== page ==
Causes of eating disorders are more complex and common than one might think. With so many striving for the "perfect" body or dealing with psychological down falls, food has become the enemy for some and the savior for others. Many struggle with these illnesses that can and often do, lead to death. Men, women, and even children in their preteen years have faced this terrible ordeal. Causes include abuse, body image, lack of self worth, and control issues. Seeking eating disorder treatment is vital in helping to recover from this battle.

No particular person is singled out by these maladies-they are everywhere- in our cultures, in our schools, in our families, and within our circle of friends. The causes of eating disorders disguise themselves as "no big deals," but are manipulative and hurtful in the long run. "But meat commendeth us not to God: for neither, if we eat, are we better; neither if we eat not, are we the worse." (1 Corinthians 8:8)

According to the National Eating Disorders Association, (NEDA), "These disorders are complex conditions that arise from a combination of long-standing behavioral, emotional, psychological, interpersonal, and social factors." People who struggle with these tend to use their views of food as coping mechanisms. Whether they choose to eat very little or starve themselves, tend to overeat or vomit afterward, there is a battle that wages within their very soul. It desires satisfaction and wholeness, something that allows the person to be in control and no thought of seeking eating disorder treatment.

The psychological factors that can be causes are "low self-esteem, feelings of inadequacy or lack of control in life, depression, anxiety, anger, or loneliness," stated the NEDA's Help Guide. In today's society, people of all walks of life struggle with self-esteem. For many, this can be a battle that is dealt with on a day to day basis. The home life of an individual who struggles with the causes of eating disorders can affect the way they function. If abuse, abandonment, or apprehension in any way marred their childhood, their problem is sure to have depression and loneliness surface also. These are concerns that should cause someone to seek treatment.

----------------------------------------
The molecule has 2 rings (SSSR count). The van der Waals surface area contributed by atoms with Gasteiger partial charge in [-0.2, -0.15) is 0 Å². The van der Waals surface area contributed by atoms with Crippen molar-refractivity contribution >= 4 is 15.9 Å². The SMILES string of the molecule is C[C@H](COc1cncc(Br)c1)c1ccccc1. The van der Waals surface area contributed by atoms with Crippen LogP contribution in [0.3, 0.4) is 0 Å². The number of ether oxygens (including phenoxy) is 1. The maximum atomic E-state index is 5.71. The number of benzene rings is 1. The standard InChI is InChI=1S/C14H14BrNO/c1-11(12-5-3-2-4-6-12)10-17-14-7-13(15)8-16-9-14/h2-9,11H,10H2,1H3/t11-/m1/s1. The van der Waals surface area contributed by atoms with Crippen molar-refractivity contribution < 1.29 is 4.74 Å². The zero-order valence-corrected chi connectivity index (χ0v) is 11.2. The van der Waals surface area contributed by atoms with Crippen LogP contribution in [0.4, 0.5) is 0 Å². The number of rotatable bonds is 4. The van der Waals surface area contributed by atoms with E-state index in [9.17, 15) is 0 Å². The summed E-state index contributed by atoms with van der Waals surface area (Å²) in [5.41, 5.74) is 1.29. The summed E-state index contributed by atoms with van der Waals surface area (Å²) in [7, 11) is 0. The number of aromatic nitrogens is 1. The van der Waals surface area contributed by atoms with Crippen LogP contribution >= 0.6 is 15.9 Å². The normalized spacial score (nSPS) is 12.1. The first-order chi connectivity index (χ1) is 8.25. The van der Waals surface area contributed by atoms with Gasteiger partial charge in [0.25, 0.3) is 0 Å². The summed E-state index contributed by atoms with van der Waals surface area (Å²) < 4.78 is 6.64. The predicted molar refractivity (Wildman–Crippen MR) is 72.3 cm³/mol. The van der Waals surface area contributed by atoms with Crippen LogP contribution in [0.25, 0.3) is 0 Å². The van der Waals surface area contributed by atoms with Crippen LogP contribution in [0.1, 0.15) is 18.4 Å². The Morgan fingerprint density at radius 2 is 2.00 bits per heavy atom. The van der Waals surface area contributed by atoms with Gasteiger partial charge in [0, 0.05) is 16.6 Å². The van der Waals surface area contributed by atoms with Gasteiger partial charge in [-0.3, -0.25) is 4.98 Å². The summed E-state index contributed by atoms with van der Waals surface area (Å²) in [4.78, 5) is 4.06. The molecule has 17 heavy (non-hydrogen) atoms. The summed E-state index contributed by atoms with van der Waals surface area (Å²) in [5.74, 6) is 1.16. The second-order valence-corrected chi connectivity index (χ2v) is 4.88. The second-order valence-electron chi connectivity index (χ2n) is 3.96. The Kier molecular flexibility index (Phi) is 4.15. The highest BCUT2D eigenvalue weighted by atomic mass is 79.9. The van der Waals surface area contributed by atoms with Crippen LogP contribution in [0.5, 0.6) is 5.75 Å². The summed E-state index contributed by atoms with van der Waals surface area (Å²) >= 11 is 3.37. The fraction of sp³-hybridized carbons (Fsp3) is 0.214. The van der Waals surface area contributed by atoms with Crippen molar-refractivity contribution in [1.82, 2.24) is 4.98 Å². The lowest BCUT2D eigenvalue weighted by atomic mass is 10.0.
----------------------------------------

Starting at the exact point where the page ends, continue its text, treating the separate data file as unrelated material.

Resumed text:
Just like psychological factors can contribute to eating problems, so can interpersonal ones. Lots of teenagers come from dysfunctional homes and encounter many hardships. Because of the lack of attention at home, they may find it more difficult to "open up" and express their feelings and emotions. A history of ridicule and abuse can also contribute to a struggle with the causes of eating disorders and may result in the need for sufferers to seek treatment.

Our culture itself indirectly promotes some of the causes. On every newsstand and checkout counter there are magazines highlighting beautiful supermodels that scream, "you can look like this, too!" Many young people fall into this trap and believe that their only means of becoming like these fashion models is to be thin and stay thin. They consider beauty to be a certain size and a certain shape. According to the NEDA's Help Guide, it is the "cultural norm that value people on the basis of physical appearance and not inner qualities and strengths."

There are many factors that contribute to the causes, but there is hope and eating disorder treatment available. The NEDA's recommendation for treatment consists of any of the following combinations: a physical exam, nutritional counseling, a psychiatric evaluation, cognitive and interpersonal therapy, as well as medication and possible hospitalization. "The sooner the eating disorder is acknowledged and help sought, the better the chance for recovery. Seventy to eighty percent of people who receive treatment respond positively, and although relapses can occur, treatment provides a foundation for full recovery," stated the NEDA's Help Guide.